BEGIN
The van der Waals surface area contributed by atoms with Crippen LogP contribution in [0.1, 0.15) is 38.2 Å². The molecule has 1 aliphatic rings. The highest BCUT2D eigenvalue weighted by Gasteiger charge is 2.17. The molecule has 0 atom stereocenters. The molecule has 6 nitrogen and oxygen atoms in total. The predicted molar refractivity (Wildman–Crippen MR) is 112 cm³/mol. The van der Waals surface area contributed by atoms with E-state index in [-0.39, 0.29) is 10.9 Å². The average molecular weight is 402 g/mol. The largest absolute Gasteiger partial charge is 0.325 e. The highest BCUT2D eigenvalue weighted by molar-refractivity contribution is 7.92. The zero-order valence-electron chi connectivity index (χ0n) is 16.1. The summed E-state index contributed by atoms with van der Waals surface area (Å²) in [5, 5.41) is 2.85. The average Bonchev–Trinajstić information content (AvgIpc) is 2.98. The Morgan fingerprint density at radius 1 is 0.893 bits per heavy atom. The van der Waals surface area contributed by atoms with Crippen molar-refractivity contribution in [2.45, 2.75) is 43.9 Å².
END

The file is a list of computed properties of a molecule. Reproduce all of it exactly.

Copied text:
The van der Waals surface area contributed by atoms with Crippen LogP contribution in [0.1, 0.15) is 38.2 Å². The molecule has 1 aliphatic rings. The highest BCUT2D eigenvalue weighted by Gasteiger charge is 2.17. The molecule has 0 atom stereocenters. The molecule has 6 nitrogen and oxygen atoms in total. The predicted molar refractivity (Wildman–Crippen MR) is 112 cm³/mol. The van der Waals surface area contributed by atoms with E-state index in [-0.39, 0.29) is 10.9 Å². The average molecular weight is 402 g/mol. The largest absolute Gasteiger partial charge is 0.325 e. The highest BCUT2D eigenvalue weighted by molar-refractivity contribution is 7.92. The zero-order valence-electron chi connectivity index (χ0n) is 16.1. The summed E-state index contributed by atoms with van der Waals surface area (Å²) in [5, 5.41) is 2.85. The average Bonchev–Trinajstić information content (AvgIpc) is 2.98. The Morgan fingerprint density at radius 1 is 0.893 bits per heavy atom. The van der Waals surface area contributed by atoms with Crippen molar-refractivity contribution in [2.45, 2.75) is 43.9 Å².